American voters have begun the scramble to choose Democrat and Republican contenders for the presidential race later this year. Republican Ted Cruz’s victory in the Iowa caucus marks the onset of a heavily scrutinized and frenzied process. The outcome of their choices in public caucuses and secret ballot primaries will set the stage for a heavyweight political bout of immense significance. But importantly, the process through which their decisions are made also deserves vital attention.
In India, trends in the British political landscape are often followed with interest. However, given America’s sheer immensity, its federal structure, sharp regional variations and diversity, drawing comparative political analogies with it can yield more productive insights.
Two aspects of the US nomination cycle offer a revealing contrast with the Indian polity. The binary nature of political alignment in America is one of them. The pendulum of power in the Oval Office and on Capitol Hill has always oscillated between the Democrats and Republicans. Attempts by candidates outside this periphery—such as Ross Perot’s presidential bid in 1992—have fared miserably, highlighting the firm hold of two-party politics in America.
Notwithstanding the Bharatiya Janata Party (BJP)’s current parliamentary majority at the centre, broad developments in India’s electoral cycles spanning at least the past two decades point to the emergence of regional parties as a crucial influence. Neither the Congress nor the BJP can lay a confident claim to political dominance without having some regional allies with them. Both parties with lofty pan-Indian ambitions have to depend on whimsical allies in a volatile political supermarket.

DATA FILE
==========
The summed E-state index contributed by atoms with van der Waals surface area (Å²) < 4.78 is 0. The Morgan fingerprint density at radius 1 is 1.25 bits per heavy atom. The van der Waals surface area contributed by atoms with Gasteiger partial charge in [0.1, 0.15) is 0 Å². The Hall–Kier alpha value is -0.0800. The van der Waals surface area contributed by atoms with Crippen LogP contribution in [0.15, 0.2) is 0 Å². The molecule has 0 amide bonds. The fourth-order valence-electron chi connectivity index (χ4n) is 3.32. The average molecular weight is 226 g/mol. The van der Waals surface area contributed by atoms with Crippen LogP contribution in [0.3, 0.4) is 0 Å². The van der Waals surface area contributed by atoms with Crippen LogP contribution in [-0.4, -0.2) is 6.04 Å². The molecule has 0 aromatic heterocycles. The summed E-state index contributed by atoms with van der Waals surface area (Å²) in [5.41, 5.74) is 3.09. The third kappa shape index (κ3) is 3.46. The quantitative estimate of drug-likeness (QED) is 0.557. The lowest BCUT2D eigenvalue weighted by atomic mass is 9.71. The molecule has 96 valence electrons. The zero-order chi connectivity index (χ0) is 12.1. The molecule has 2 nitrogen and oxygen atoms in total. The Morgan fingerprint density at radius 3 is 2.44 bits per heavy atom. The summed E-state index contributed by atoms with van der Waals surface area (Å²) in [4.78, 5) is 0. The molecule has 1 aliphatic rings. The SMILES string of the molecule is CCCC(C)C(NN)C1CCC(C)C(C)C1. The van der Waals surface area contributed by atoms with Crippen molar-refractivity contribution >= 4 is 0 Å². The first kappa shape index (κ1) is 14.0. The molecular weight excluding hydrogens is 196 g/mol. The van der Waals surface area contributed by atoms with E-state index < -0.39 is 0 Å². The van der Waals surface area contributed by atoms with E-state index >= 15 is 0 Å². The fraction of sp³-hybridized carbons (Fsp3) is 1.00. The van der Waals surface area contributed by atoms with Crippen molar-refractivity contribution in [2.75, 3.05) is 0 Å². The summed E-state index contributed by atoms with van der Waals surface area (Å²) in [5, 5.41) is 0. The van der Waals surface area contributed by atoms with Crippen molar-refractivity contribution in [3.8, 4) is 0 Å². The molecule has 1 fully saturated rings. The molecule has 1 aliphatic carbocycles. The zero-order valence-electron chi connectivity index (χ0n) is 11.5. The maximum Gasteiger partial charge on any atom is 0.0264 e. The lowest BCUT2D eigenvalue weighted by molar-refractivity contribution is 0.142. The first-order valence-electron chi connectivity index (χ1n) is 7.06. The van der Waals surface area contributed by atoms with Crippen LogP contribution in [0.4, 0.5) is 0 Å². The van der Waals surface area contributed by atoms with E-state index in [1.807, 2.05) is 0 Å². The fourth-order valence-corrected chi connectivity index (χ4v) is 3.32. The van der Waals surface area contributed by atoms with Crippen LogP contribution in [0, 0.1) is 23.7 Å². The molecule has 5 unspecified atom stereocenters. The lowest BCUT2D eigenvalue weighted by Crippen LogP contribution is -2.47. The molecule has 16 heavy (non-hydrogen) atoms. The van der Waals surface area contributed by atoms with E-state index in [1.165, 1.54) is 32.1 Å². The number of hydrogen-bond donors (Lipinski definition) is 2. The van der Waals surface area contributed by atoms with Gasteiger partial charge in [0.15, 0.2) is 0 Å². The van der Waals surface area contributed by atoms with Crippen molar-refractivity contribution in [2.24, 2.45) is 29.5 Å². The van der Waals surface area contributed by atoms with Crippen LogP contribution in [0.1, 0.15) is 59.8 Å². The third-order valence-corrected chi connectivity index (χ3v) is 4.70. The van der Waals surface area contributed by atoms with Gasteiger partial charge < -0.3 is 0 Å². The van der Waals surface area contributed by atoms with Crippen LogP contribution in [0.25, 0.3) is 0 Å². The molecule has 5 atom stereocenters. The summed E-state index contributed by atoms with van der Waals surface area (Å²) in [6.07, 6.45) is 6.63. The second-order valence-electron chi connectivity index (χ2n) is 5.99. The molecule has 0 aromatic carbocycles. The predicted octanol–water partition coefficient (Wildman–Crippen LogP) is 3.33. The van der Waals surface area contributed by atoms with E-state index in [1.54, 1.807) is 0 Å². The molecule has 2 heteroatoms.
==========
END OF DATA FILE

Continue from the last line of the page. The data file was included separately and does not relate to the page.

The other noteworthy feature of the nomination process in America is the fact that state-level politicians have also been able to make a case to become their party’s presidential candidate alongside insiders from Washington. Several former US presidents have also emerged through this well-trodden route. Ronald Reagan acquired experience as governor in California, Bill Clinton in Arkansas and George W. Bush in Texas.
In marked contrast, in India forging a successful career in regional politics and at the centre is somehow seen as a mutually exclusive proposition. But it need not necessarily be the case, as Narendra Modi has shown. If anything, a stint in a relatively competent state administration can provide the ideal preparatory foundation for greater responsibility at the Centre.
What explains this? A critical factor has been the reluctance of the two main parties to hold a genuine leadership contest when an opportunity has arisen and in which ordinary party members have a say. The comparative success of their American counterparts owes much to paying due regard to institutional processes and not just institutional outcomes. By allowing grassroots members to elect their leadership, prospective Republican and Democrat candidates are forced to step outside their comfort zone and the membership remains interested in the party.
On the other hand, the constant push for old-fashioned ‘command and control’ structures in India has led to centralized decision making within narrow cliques. That doesn’t lend itself to transparency. The US primaries provide a salutary lesson in the virtue of giving the grassroots membership an active stake in the party. Both the Congress and the BJP desperately need to embrace this philosophy beyond mere tokenism. Persisting with the status quo of imposing decisions at the behest of a narrow coterie can only lead to more time on the opposition benches.
Rishabh Bhandari is a lawyer and commentator based in London. He writes on subjects that include British and Indian social, political and economic affairs.